Should you get a cohabitation agreement?
This is not a question many people ask each other when they decide to share their first house together. I for one have lived with someone who I was not married to and although the relationship did not work out, we did own a property together. I was lucky that we were both sensible and sorted… View Article
This is not a question many people ask each other when they decide to share their first house together.
I for one have lived with someone who I was not married to and although the relationship did not work out, we did own a property together.
I was lucky that we were both sensible and sorted it out without the need for lawyers.
I also have friends who have happily lived with their partners for as long as I have been married.
However, these are male friends who own their own the property they live in and are quite happy to let the other half think she is going to get 50% if they split up, knowing full well the likely hood is they will get absolutely nothing.
You see, the common-law wife myth is still alive and well despite all the media attention it has received, blog posts and endless twitter arguments, you have virtually no rights as a long term girlfriend or boyfriend.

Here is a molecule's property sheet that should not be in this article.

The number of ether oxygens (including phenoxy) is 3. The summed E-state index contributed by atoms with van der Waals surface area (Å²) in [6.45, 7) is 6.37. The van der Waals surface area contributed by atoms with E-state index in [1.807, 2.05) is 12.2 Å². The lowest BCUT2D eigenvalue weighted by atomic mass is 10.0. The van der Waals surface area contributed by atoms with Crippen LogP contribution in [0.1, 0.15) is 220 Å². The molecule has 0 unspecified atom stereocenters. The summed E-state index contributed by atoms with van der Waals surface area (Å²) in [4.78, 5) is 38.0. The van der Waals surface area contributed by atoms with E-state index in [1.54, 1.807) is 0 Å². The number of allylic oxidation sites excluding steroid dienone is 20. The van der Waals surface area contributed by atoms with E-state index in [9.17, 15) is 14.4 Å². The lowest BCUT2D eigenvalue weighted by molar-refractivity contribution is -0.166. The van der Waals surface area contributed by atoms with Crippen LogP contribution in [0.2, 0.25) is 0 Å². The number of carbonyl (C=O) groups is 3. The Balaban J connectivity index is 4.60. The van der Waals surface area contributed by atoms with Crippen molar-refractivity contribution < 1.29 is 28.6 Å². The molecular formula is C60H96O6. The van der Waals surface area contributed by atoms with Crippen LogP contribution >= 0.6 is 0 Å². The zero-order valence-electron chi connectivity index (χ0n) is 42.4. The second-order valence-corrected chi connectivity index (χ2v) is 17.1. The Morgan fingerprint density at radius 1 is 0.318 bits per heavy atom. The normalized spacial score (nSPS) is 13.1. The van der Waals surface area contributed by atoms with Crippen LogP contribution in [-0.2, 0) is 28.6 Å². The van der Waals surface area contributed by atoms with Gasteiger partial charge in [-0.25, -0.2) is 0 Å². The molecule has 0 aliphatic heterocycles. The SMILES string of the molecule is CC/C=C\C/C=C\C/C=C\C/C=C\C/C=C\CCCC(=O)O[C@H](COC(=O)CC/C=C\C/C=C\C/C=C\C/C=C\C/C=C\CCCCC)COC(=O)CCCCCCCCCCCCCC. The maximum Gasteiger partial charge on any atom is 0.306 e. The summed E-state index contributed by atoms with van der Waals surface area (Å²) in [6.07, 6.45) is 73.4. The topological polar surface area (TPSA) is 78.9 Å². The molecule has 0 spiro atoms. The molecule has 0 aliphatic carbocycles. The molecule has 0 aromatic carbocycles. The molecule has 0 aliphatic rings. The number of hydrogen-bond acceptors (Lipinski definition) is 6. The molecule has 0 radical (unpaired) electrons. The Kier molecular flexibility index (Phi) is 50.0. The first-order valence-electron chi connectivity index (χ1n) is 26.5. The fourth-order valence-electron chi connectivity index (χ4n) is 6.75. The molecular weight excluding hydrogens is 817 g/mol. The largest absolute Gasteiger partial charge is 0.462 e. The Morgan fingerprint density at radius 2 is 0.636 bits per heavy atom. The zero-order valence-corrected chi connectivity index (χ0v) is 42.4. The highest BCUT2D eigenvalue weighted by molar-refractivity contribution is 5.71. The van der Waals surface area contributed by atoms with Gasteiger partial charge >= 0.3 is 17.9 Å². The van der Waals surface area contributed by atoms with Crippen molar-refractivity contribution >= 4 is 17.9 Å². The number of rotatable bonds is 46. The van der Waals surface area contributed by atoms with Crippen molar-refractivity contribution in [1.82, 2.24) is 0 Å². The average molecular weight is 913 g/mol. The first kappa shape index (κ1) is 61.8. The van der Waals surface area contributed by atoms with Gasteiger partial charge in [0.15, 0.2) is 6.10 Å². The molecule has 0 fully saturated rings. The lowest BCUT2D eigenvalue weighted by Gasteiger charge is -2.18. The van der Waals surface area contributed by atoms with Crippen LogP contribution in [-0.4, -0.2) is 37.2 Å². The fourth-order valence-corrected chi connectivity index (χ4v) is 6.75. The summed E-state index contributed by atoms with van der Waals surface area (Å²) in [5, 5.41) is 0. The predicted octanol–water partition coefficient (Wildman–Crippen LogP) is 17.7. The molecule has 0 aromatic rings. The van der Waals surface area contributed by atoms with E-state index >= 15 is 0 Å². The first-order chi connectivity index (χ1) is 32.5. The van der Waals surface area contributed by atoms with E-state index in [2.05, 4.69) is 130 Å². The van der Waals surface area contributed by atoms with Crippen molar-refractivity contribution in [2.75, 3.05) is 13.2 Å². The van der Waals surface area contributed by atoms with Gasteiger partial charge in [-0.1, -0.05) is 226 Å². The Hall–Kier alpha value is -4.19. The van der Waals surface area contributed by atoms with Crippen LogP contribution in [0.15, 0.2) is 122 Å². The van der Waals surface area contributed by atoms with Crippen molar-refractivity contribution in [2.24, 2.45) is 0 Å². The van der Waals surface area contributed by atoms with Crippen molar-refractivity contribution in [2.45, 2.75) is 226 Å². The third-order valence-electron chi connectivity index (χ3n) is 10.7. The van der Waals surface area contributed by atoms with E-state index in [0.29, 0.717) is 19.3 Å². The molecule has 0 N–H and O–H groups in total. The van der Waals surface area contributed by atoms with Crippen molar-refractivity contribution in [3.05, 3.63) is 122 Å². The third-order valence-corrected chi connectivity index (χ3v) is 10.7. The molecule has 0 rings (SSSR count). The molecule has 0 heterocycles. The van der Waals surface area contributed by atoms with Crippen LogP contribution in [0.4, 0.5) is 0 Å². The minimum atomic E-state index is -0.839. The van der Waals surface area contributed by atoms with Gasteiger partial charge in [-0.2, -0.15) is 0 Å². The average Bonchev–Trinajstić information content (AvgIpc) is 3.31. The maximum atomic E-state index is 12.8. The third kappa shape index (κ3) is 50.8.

A case recently came to light where the woman had lived with a very rich man for 15 years, had helped him with his business and refurbished property with him, only to get absolutely nothing when they split.
She is now living on a friend’s floor.
How could all of this have been avoided?
She could have got married which would have given her a whole plethora of rights to property and maintenance or they could have entered into a cohabitation agreement, to regulate what would happen in the event of a split.
What if he had not agreed?
Well she would then have known he had no intention of looking after her if they split up and made a decision to carry on.
Even if you are not loaded a cohabitation agreement can deal with everything from who pays the rent and telephone bills to the proceeds in a joint bank account.
At just £399 including vat our cohabitation agreement service is perfect for the first time couple or the longer term partners and is drafted to your personal situation by experienced family law solicitors.